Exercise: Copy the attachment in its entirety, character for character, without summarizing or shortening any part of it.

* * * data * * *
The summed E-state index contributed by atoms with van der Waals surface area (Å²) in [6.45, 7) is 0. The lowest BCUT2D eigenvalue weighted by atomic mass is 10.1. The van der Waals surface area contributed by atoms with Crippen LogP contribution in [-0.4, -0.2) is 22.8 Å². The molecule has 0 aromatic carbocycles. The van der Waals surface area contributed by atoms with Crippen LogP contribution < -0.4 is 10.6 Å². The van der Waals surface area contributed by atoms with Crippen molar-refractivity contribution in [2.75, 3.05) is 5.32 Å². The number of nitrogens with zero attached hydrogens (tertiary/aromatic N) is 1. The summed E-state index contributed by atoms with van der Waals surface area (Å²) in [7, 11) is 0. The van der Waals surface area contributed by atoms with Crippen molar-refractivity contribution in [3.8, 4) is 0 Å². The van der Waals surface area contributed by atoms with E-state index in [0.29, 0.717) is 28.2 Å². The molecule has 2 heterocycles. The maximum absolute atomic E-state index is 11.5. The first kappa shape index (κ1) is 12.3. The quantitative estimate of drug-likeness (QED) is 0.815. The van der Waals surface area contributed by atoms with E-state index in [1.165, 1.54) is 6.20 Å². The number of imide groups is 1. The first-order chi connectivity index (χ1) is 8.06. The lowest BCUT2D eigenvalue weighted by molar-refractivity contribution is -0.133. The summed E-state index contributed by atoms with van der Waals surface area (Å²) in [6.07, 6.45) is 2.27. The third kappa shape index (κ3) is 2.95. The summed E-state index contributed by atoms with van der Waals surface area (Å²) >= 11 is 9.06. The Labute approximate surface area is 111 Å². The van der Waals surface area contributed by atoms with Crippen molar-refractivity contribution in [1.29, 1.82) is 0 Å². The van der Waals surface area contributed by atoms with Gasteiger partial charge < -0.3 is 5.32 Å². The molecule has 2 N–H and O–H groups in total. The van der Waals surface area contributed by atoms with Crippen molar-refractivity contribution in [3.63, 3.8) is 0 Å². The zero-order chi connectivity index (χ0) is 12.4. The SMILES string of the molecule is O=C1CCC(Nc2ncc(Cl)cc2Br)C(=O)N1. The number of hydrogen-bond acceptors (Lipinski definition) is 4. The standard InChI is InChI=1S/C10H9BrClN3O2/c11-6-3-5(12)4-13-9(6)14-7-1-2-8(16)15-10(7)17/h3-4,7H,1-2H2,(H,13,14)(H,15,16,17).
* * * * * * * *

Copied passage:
The summed E-state index contributed by atoms with van der Waals surface area (Å²) in [6.45, 7) is 0. The lowest BCUT2D eigenvalue weighted by atomic mass is 10.1. The van der Waals surface area contributed by atoms with Crippen LogP contribution in [-0.4, -0.2) is 22.8 Å². The molecule has 0 aromatic carbocycles. The van der Waals surface area contributed by atoms with Crippen LogP contribution < -0.4 is 10.6 Å². The van der Waals surface area contributed by atoms with Crippen molar-refractivity contribution in [2.75, 3.05) is 5.32 Å². The number of nitrogens with zero attached hydrogens (tertiary/aromatic N) is 1. The summed E-state index contributed by atoms with van der Waals surface area (Å²) in [7, 11) is 0. The van der Waals surface area contributed by atoms with Crippen molar-refractivity contribution in [3.8, 4) is 0 Å². The van der Waals surface area contributed by atoms with E-state index in [0.29, 0.717) is 28.2 Å². The molecule has 2 heterocycles. The maximum absolute atomic E-state index is 11.5. The first kappa shape index (κ1) is 12.3. The quantitative estimate of drug-likeness (QED) is 0.815. The van der Waals surface area contributed by atoms with E-state index in [1.165, 1.54) is 6.20 Å². The number of imide groups is 1. The first-order chi connectivity index (χ1) is 8.06. The lowest BCUT2D eigenvalue weighted by molar-refractivity contribution is -0.133. The summed E-state index contributed by atoms with van der Waals surface area (Å²) in [6.07, 6.45) is 2.27. The third kappa shape index (κ3) is 2.95. The summed E-state index contributed by atoms with van der Waals surface area (Å²) >= 11 is 9.06. The Labute approximate surface area is 111 Å². The van der Waals surface area contributed by atoms with Crippen molar-refractivity contribution in [1.29, 1.82) is 0 Å². The van der Waals surface area contributed by atoms with Gasteiger partial charge < -0.3 is 5.32 Å². The molecule has 2 N–H and O–H groups in total. The van der Waals surface area contributed by atoms with Crippen molar-refractivity contribution in [3.63, 3.8) is 0 Å². The zero-order chi connectivity index (χ0) is 12.4. The SMILES string of the molecule is O=C1CCC(Nc2ncc(Cl)cc2Br)C(=O)N1. The number of hydrogen-bond acceptors (Lipinski definition) is 4. The standard InChI is InChI=1S/C10H9BrClN3O2/c11-6-3-5(12)4-13-9(6)14-7-1-2-8(16)15-10(7)17/h3-4,7H,1-2H2,(H,13,14)(H,15,16,17).